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Cemented classified tailings sands are used worldwide as backfill in large underground mining operations. During the past decade, research has resulted in substantial reductions in backfill cement content. As the cement content of statically stable backfills is reduced, however, a concern arises with regard to dynamic stability under blast or earthquake loadings. The centrifuge model work reported in this paper represents an initial attempt to evaluate the effect of the lateral impact loadings caused by ring blasting on the stability of an exposed face of cemented classified tailings.
Centrifuge models, 300mm in height and having an in-flight static stability safety factor of about 1.3 under 100 gravities, were subjected to lateral impact loadings, impinging on the exposed vertical face to simulate the effect of ring blasting of an adjacent pillar. Cracking and face failures were induced in several of the models by the impact loadings but the model results generally indicate that cemented backfills having a static safety factor of 1.3 or greater are not likely to be damaged by controlled blasting operations. The potential effects of earthquake loadings on cemented mine backfills are also briefly discussed in the paper. Accelerometers and dynamic stress transducers were embedded in the backfill models. The design, fabrication and calibration of the dynamic stress transducers are referenced in the paper. The paper includes similitude analysis indicating that accelerated modelling is necessary to examine prototype dynamic behaviour.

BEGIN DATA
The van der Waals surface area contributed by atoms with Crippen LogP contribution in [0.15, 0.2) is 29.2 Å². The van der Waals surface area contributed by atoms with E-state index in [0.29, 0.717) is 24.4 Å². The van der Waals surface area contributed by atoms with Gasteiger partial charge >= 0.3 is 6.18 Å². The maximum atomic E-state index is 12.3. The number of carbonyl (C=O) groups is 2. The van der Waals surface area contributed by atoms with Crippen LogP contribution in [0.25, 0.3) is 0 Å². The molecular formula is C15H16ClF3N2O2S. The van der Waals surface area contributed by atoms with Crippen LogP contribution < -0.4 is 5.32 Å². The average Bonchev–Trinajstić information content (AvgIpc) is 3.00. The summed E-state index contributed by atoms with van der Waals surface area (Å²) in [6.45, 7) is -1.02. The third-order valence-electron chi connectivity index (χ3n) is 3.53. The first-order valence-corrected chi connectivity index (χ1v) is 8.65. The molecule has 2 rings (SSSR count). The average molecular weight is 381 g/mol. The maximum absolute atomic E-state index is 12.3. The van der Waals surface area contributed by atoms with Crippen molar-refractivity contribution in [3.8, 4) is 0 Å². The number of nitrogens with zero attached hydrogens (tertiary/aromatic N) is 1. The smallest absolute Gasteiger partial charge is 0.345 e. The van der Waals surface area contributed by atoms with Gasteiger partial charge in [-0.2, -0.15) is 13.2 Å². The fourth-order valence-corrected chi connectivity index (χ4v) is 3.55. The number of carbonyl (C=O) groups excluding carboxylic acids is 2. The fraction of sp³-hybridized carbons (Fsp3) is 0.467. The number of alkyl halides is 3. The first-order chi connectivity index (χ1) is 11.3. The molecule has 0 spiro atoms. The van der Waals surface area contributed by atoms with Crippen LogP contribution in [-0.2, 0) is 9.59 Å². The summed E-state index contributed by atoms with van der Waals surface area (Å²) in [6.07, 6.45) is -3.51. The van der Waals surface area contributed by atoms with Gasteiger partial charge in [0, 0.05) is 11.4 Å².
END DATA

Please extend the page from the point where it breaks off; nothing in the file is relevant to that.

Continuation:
centrifuge model, blast damage, mine backfill
Professor, Queen's University, Kingston,
Geotechnical Dept. Head, BCI, Lakeland, Fl